Sperling Prostate Center

Let’s Prevent a Ballpark Full of Prostate Cancer Deaths

Numbers. Statistics. Sometimes we are so inundated with facts and figures that we slide into a state of numbness. The Dow is up 200 points. Hurricane Ian caused 157 fatalities. Each year in the U.S. 27 million dogs and cats are born. If you’re not invested in the stock market, you don’t know anyone in south Florida, or you don’t own a pet, the numbers are meaningless. We tune them out. So what? Who cares?

Sometimes, however, a number evokes an image so real we can’t help but relate to it. I came across a prostate cancer (PCa) statistic that made a huge impact on me. The raw mortality data comes from the American Cancer Society: “Every 15 minutes another American man dies from prostate cancer. That’s more than 94 deaths per day and 34,500 this year.” Those are powerful numbers, but what came next made a dramatic impression on me. “That’s enough to fill an entire baseball stadium.”

The last time I attended a major league ballgame, the ballpark was full. My sensory recollections are vivid. The teams were on the field. The day was hot and humid. Occasionally a batter would connect with the ball, and if the loud crack resulted in a homer, the crowd went wild. All the while, hawkers were busily trolling the stands selling beer and peanuts, and the folks in the bleachers were toasting in the sun. It’s a happy, carefree memory.

But when I read the collective annual PCa deaths, the number 34,500 held new power. Imagine a bomb wiping out an entire ballpark where over 34,000 people are enjoying the afternoon and rooting for their favorite team. In an instant, all those lives are gone. Not only are the individuals destroyed, but their loved ones are suddenly left in an aftermath of mourning and trauma—an exponential magnification of loss.

The numbers: diffuse vs. concentrated

To return to my original theme, abstract figures that are spread out over time are diffuse and easy to ignore. The statistic that 94 men will die today from PCa is easier to brush off. But, if a ballpark bomber ended the lives of over 34,000 people in a single episode, the event would be immortalized.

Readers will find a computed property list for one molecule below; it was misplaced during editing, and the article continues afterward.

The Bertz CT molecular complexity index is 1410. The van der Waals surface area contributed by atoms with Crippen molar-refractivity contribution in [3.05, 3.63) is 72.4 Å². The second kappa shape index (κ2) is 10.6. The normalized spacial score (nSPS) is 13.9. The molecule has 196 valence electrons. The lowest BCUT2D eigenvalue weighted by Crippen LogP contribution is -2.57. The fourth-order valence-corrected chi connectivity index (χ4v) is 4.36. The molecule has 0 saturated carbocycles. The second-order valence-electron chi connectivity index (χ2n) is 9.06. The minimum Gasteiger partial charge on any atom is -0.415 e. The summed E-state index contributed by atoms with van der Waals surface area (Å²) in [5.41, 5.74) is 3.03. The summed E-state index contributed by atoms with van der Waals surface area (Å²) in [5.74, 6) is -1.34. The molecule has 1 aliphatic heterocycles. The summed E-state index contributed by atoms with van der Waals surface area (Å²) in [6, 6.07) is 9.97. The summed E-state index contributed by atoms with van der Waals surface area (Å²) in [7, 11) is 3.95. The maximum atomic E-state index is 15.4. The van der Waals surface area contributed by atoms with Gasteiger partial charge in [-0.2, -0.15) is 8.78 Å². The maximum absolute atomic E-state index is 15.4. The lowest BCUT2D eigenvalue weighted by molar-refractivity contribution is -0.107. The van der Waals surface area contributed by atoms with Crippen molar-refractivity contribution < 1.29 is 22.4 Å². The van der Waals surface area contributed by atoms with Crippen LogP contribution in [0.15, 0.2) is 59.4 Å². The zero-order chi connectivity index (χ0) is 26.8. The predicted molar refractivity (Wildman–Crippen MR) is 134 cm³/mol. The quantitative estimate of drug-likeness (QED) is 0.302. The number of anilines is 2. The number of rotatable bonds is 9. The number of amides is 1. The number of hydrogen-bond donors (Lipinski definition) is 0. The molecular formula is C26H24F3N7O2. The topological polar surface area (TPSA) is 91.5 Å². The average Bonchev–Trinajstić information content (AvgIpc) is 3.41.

Fundraisers, annual memorial services, public rallies, government interventions—such an outcry and more would be swiftly mobilized in the aftermath of a ballpark disaster.

Where is the outcry over the relatively small daily number of PCa deaths that annually amounts to the same impact as blowing up a full ballpark? If you are as struck as I was, please consider exploring ways to raise awareness or contribute to research funds. The sooner we figure out how to prevent and cure PCa, the more men will live to walk their daughters down the wedding aisle and teach their grandkids how to enjoy baseball.

NOTE: This content is solely for purposes of information and does not substitute for diagnostic or medical advice. Talk to your doctor if you are experiencing pelvic pain, or have any other health concerns or questions of a personal medical nature.
 

About Dr. Dan Sperling

Dan Sperling, MD, DABR, is a board certified radiologist who is globally recognized as a leader in multiparametric MRI for the detection and diagnosis of a range of disease conditions. As Medical Director of the Sperling Prostate Center, Sperling Medical Group and Sperling Neurosurgery Associates, he and his team are on the leading edge of significant change in medical practice. He is the co-author of the new patient book Redefining Prostate Cancer, and is a contributing author on over 25 published studies. For more information, contact the Sperling Prostate Center.

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